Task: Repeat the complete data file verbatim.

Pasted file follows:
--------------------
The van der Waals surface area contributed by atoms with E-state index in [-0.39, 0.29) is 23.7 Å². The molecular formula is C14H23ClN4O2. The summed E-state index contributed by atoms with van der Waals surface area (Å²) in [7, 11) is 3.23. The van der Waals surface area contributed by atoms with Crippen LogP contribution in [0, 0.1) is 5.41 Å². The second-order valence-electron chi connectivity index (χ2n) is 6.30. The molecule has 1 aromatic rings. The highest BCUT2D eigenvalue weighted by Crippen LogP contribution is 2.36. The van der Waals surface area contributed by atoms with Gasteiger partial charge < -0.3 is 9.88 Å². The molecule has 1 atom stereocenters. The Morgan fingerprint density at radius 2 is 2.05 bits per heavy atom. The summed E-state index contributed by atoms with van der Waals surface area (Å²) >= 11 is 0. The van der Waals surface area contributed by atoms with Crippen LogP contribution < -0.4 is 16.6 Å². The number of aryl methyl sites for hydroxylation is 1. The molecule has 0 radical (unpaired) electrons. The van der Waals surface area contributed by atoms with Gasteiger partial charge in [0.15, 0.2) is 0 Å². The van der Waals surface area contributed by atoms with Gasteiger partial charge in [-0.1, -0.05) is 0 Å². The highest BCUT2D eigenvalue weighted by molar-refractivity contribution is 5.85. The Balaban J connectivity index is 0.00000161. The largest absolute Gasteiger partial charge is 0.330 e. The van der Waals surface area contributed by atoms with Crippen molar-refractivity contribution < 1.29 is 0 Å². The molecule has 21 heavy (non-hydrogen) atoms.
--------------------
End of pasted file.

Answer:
The van der Waals surface area contributed by atoms with E-state index in [-0.39, 0.29) is 23.7 Å². The molecular formula is C14H23ClN4O2. The summed E-state index contributed by atoms with van der Waals surface area (Å²) in [7, 11) is 3.23. The van der Waals surface area contributed by atoms with Crippen LogP contribution in [0, 0.1) is 5.41 Å². The second-order valence-electron chi connectivity index (χ2n) is 6.30. The molecule has 1 aromatic rings. The highest BCUT2D eigenvalue weighted by Crippen LogP contribution is 2.36. The van der Waals surface area contributed by atoms with Gasteiger partial charge < -0.3 is 9.88 Å². The molecule has 1 atom stereocenters. The Morgan fingerprint density at radius 2 is 2.05 bits per heavy atom. The summed E-state index contributed by atoms with van der Waals surface area (Å²) >= 11 is 0. The van der Waals surface area contributed by atoms with Crippen LogP contribution < -0.4 is 16.6 Å². The number of aryl methyl sites for hydroxylation is 1. The molecule has 0 radical (unpaired) electrons. The van der Waals surface area contributed by atoms with Gasteiger partial charge in [0.15, 0.2) is 0 Å². The van der Waals surface area contributed by atoms with Gasteiger partial charge in [-0.1, -0.05) is 0 Å². The highest BCUT2D eigenvalue weighted by molar-refractivity contribution is 5.85. The Balaban J connectivity index is 0.00000161. The largest absolute Gasteiger partial charge is 0.330 e. The van der Waals surface area contributed by atoms with Crippen molar-refractivity contribution < 1.29 is 0 Å². The molecule has 21 heavy (non-hydrogen) atoms.